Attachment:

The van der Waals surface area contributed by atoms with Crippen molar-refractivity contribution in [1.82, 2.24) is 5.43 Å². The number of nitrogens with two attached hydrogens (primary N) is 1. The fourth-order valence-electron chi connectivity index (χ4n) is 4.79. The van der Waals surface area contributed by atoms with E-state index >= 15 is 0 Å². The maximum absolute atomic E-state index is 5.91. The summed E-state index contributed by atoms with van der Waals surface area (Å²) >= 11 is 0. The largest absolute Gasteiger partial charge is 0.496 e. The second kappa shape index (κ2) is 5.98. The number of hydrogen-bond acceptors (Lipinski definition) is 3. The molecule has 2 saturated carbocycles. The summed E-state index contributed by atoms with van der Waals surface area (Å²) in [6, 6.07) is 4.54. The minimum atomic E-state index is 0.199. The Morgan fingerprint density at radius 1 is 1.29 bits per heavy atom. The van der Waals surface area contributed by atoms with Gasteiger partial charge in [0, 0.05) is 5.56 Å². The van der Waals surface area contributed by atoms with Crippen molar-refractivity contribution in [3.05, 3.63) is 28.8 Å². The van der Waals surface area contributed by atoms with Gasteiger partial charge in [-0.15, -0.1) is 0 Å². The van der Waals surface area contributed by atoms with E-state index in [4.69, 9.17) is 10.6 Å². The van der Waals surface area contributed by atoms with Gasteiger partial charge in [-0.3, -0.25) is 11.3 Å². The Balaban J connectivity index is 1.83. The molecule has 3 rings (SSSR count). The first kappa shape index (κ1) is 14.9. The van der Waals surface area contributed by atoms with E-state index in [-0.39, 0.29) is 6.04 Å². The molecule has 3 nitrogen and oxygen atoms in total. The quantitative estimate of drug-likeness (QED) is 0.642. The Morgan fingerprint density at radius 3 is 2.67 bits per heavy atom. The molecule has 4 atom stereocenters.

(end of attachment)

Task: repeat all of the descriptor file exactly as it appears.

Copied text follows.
The van der Waals surface area contributed by atoms with Crippen molar-refractivity contribution in [1.82, 2.24) is 5.43 Å². The number of nitrogens with two attached hydrogens (primary N) is 1. The fourth-order valence-electron chi connectivity index (χ4n) is 4.79. The van der Waals surface area contributed by atoms with E-state index >= 15 is 0 Å². The maximum absolute atomic E-state index is 5.91. The summed E-state index contributed by atoms with van der Waals surface area (Å²) >= 11 is 0. The largest absolute Gasteiger partial charge is 0.496 e. The second kappa shape index (κ2) is 5.98. The number of hydrogen-bond acceptors (Lipinski definition) is 3. The molecule has 2 saturated carbocycles. The summed E-state index contributed by atoms with van der Waals surface area (Å²) in [6, 6.07) is 4.54. The minimum atomic E-state index is 0.199. The Morgan fingerprint density at radius 1 is 1.29 bits per heavy atom. The van der Waals surface area contributed by atoms with Gasteiger partial charge in [0, 0.05) is 5.56 Å². The van der Waals surface area contributed by atoms with Crippen molar-refractivity contribution in [3.05, 3.63) is 28.8 Å². The van der Waals surface area contributed by atoms with Gasteiger partial charge in [-0.15, -0.1) is 0 Å². The van der Waals surface area contributed by atoms with E-state index in [4.69, 9.17) is 10.6 Å². The van der Waals surface area contributed by atoms with Gasteiger partial charge in [-0.3, -0.25) is 11.3 Å². The Balaban J connectivity index is 1.83. The molecule has 3 rings (SSSR count). The first kappa shape index (κ1) is 14.9. The van der Waals surface area contributed by atoms with E-state index in [-0.39, 0.29) is 6.04 Å². The molecule has 3 nitrogen and oxygen atoms in total. The quantitative estimate of drug-likeness (QED) is 0.642. The Morgan fingerprint density at radius 3 is 2.67 bits per heavy atom. The molecule has 4 atom stereocenters.